In lieu of its more traditional format, Associated Students Legislative Council held its first “working meeting” in the A.S. main office Wednesday night, where members split off into smaller groups to decide which projects the council will focus on this quarter.
Before they divided into smaller groups, council members approved a proposition paper supporting a living wage for members of the Coalition of University Employees, which is currently in bargaining talks with the University. Dividing into three groups, council members each chose a group project, a resolution and a bill to work on for the remainder of Winter Quarter. Brainstorming in the groups, Leg Council proposed ideas ranging from ways to increase its revenue to making changes to its legal code and methods to increase the organization’s public visibility.
To increase its revenue, council members proposed ideas such as collaborating with local businesses, buying the UCSB Bookstore or setting up a pub in the Hub. Off-Campus Rep Chaz Whatley said a space in the UCen dining court might soon become available for rent because Baba’s Falafals restaurant has not been doing well financially.
For another group project, Rep-At-Large Selyna Perez said she would like to bring back the “Gaucho Guide,” a booklet originally published by A.S. in 1995 to help students find housing in Isla Vista. The guide included information on how well different housing management companies maintained their properties. It also listed ratings on such things as plumbing and rental prices, she said.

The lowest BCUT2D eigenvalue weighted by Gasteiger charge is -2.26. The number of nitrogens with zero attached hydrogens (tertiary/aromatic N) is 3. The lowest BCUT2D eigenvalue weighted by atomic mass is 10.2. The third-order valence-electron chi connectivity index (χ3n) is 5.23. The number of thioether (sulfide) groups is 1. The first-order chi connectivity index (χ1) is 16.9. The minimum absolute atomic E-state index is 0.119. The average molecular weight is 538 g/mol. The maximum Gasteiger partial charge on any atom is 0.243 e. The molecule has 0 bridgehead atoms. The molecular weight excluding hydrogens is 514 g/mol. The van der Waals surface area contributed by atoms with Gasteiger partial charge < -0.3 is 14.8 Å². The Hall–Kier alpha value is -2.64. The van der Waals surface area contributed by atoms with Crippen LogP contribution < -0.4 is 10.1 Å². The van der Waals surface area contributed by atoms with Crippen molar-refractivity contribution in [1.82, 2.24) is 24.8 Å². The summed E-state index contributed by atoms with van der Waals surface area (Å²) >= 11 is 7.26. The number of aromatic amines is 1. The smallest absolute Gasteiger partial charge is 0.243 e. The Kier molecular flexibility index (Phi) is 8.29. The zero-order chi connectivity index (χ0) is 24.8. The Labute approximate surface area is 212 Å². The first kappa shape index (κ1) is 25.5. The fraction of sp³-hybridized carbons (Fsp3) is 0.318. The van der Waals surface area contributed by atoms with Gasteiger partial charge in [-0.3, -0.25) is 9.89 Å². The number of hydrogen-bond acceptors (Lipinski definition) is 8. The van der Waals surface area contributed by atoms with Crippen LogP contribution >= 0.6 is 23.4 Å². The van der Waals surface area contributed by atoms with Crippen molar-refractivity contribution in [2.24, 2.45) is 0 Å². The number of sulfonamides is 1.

“[The guide] proved to be very useful for students in the past,” Perez said. “[Without it] you wouldn’t notice what was wrong until you’d been there a year or so.”
Hoping to make life more convenient for students, On-Campus Rep Justin Pabian said he and many council members will work on a different group project to distribute care packages — complete with Scantrons, pencils and snacks — during finals week. Pabian said students seemed to appreciate the bundles A.S. and the Residence Halls Association provided in previous years.
Council members also agreed to work on a few upcoming resolutions including one to encourage textbook companies to lower their prices and another supporting the purchase of energy-efficient products.
“A.S. has a past of being environmentally friendly and taking positions in support of [an environmentally friendly] community,” Perez said.
Three upcoming bills were discussed in the meeting, including two that would make amendments to the A.S. legal code. Rep-At-Large Kristen Ditlevsen said council members should amend their boycott of the California Table Grapes because, according to the Oxnard United Farm Workers office, the boycott has ended.
University-Owned Housing Rep. Felix Hu said the council should amend a section of the A.S. legal code that requires council members to attend meetings of culturally or ethnically underrepresented campus organizations. With his suggested amendment, Hu said council members would only be required to attend meetings of such organizations that fall under the jurisdiction of A.S., such as the Student Commission On Racial Equality or the Women’s Commission.
Council members also highly favored a suggested bill that would require any organization funded by A.S. Finance Board to include A.S. as a sponsor in their advertising. This requirement would increase the visibility of A.S., he said.
“A.S. does a lot,” Pabian said. “We have really active boards and committees [such as Program Board]. And yet, people still say that we don’t do anything.”